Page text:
Praise be to Allah.
Sh. Ahmad Kutty replied to your question:
I do not understand the point of your question.
If you made a fake marriage and got pregnant, you need to repent to Allah and ask forgiveness. As for the child, he or she is innocent; it is your duty to provide nurturing care and love for him or her and try to train him or her in Islam.
As for the exact point when ensoulment takes place, majority of scholars are of the view that it takes place after 120 days as we can infer from the Prophetic traditions. This does not mean that the fetus is free of life before; life begins at the time of conception.
Mut’ah marriage means that a man marries a woman – either Muslim or from the people of the Book – and specifies how long the marriage will last, for example five days, or two months, or half a year, or many years. The beginning and end of the marriage are specified, and he pays her a small mahr (dowry), and after the specified time is over, the woman exits the marriage. This kind of marriage was permitted during the year of the Conquest of Makkah for three days, then it was disallowed and prohibited until the Day of Resurrection. This was reported by Muslim (1406).
Imaam Muslim said in his Saheeh:
Baab Nikaah al-Mut’ah (Chapter on Mut’ah marriage and the statement that it was permitted, then abrogated, then permitted, then abrogated, and this prohibition remains in effect until the Day of Resurrection).
From Iyaas ibn Salamah from his father, who said: “The Messenger of Allaah (peace and blessings of Allaah be upon him) gave sanction for contracting temporary marriage (mut’ah) for three nights in the year of Awtaas [after the Battle of Humayn in 8 AH], then he forbade it.” (2499)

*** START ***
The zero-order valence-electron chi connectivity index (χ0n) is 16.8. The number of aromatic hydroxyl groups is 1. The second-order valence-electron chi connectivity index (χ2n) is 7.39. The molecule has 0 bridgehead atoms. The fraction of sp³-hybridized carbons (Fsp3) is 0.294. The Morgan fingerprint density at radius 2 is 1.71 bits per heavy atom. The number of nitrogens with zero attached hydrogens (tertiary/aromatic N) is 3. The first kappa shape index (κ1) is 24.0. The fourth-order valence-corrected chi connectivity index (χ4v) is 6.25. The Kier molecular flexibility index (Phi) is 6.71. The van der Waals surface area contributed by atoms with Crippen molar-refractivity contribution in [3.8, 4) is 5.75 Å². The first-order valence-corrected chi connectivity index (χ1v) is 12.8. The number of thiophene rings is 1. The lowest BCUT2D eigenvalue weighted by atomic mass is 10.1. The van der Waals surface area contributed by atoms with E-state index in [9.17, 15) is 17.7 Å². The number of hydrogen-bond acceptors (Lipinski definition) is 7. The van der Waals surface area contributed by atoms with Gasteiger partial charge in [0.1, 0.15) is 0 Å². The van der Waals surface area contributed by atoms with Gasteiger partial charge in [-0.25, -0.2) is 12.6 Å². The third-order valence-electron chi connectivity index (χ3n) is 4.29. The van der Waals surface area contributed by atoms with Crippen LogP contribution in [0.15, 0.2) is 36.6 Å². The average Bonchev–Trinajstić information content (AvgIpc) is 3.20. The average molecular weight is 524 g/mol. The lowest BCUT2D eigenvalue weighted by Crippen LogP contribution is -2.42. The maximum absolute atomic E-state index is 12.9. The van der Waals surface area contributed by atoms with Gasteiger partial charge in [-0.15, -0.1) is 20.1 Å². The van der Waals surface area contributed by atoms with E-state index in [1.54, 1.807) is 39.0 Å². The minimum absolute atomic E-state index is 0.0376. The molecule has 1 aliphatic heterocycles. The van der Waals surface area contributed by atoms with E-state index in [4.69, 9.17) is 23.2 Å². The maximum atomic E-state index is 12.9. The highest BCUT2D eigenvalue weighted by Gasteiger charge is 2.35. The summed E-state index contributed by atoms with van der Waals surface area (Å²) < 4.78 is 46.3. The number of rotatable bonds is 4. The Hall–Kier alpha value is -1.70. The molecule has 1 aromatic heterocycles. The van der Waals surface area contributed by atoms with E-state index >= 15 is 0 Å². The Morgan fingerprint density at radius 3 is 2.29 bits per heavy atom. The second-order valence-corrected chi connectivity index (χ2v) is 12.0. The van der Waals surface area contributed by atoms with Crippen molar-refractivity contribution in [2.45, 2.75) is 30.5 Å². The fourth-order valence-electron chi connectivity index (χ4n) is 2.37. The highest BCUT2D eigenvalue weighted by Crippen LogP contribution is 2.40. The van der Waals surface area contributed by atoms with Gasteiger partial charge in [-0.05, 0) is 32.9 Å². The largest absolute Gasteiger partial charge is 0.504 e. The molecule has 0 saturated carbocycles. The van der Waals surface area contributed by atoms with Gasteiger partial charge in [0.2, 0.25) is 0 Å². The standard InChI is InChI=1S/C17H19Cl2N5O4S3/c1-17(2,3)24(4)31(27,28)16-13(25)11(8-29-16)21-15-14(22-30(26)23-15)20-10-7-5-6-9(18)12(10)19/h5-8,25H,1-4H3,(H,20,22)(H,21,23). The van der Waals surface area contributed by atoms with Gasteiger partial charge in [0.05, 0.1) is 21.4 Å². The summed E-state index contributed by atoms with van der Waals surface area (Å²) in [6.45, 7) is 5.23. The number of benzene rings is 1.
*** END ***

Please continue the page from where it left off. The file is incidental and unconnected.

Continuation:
From al-Rabee’ ibn Sabrah from his father: on the day of the Conquest (of Makkah) the Messenger of Allaah (peace and blessings of Allaah be upon him) forbade temporary marriage (mut’ah) with women. (Saheeh Muslim, 2506)
And also from him (may Allaah be pleased with him): that the Messenger of Allaah (peace and blessings of Allaah be upon him) forbade mut’ah and said: “It is forbidden from this day of yours until the Day of Resurrection, and whoever has given anything [as a dowry] should not take it back.” (Saheeh Muslim, 2509).
From ‘Ali ibn Abi Taalib: that the Prophet (peace and blessings of Allaah be upon him) forbade temporary marriage to women and the flesh of donkeys at the time of Khaybar. This was narrated by al-Tirmidhi, who said: the hadeeth of ‘Ali is hasan saheeh and this is what was followed by the scholars among the companions of the Prophet (peace and blessings of Allaah be upon him) and others… this is also the view of al-Thawri, Ibn al-Mubaarak, al-Shaafa’i, Ahmad and Ishaaq. Sunan al-Tirmidhi, 1040.
The wife is the one with whom one stays on a long-term basis, as Allaah says (interpretation of the meaning):
“… and live with them honourably …” [al-Nisaa’ 4:19], but in the case of mut’ah a man does not live with the woman for long.
The wife is the one who is called a wife in sharee’ah, with whom the relationship is long-lasting. She is mentioned in the aayah (interpretation of the meaning):
“Except from their wives or (the slaves) that their right hands possess, ¾ for then, they are free from blame” [al-Mu’minoon 23:6] – the latter (a slave whom one’s right hand possesses) is not a wife according to sharee’ah, because her stay is limited to a short time.
The wife is the one who inherits from the husband, or from whom the husband inherits, because Allaah says (interpretation of the meaning):
“In that which your wives leave, your share is a half if they have no child…” [al-Nisaa’ 4:12]. But the woman in a mut’ah marriage does not inherit, because she is not a wife, since she spends such a short time with the man.
On these grounds, Mut’ah marriage is considered to be zinaa (adultery or fornication), even if both parties consent to it, and even if it lasts for a long time, and even if the man pays the woman a mahr. There is nothing that has been reported in sharee’ah that shows that it may be permitted, apart from the brief period when it was allowed during the year of the conquest of Makkah. That was because at that time there were so many people who has newly embraced Islam and there was the fear that they might become apostates, because they had been used to committing zinaa during the Jaahiliyyah. So this kind of marriage was permitted for them for three days, then it was made haraam until the Day of Resurrection, as was narrated by Muslim, 1406.
From al-Lu’lu’ al-Makeen min Fataawa Fadeelat al-Shaykh ‘Abd al-Rahmaan ibn Jibreen, p. 41.